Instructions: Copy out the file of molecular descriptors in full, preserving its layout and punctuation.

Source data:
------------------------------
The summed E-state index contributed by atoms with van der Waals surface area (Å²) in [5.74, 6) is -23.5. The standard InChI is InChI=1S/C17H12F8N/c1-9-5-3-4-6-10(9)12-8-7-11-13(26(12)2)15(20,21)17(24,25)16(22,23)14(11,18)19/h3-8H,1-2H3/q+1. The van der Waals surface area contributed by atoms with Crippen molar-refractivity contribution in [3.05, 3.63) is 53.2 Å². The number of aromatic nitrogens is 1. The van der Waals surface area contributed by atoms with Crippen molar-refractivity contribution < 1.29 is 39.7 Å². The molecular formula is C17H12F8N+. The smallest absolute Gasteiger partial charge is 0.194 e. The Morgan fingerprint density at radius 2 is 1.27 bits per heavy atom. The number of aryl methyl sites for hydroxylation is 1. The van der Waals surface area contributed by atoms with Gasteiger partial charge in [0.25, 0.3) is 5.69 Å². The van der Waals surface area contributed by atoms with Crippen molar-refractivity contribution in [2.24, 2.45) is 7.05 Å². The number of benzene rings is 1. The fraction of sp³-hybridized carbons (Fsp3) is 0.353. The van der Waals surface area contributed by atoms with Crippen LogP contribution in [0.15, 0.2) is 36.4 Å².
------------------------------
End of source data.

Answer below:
The summed E-state index contributed by atoms with van der Waals surface area (Å²) in [5.74, 6) is -23.5. The standard InChI is InChI=1S/C17H12F8N/c1-9-5-3-4-6-10(9)12-8-7-11-13(26(12)2)15(20,21)17(24,25)16(22,23)14(11,18)19/h3-8H,1-2H3/q+1. The van der Waals surface area contributed by atoms with Crippen molar-refractivity contribution in [3.05, 3.63) is 53.2 Å². The number of aromatic nitrogens is 1. The van der Waals surface area contributed by atoms with Crippen molar-refractivity contribution < 1.29 is 39.7 Å². The molecular formula is C17H12F8N+. The smallest absolute Gasteiger partial charge is 0.194 e. The Morgan fingerprint density at radius 2 is 1.27 bits per heavy atom. The number of aryl methyl sites for hydroxylation is 1. The van der Waals surface area contributed by atoms with Gasteiger partial charge in [0.25, 0.3) is 5.69 Å². The van der Waals surface area contributed by atoms with Crippen molar-refractivity contribution in [2.24, 2.45) is 7.05 Å². The number of benzene rings is 1. The fraction of sp³-hybridized carbons (Fsp3) is 0.353. The van der Waals surface area contributed by atoms with Crippen LogP contribution in [0.15, 0.2) is 36.4 Å².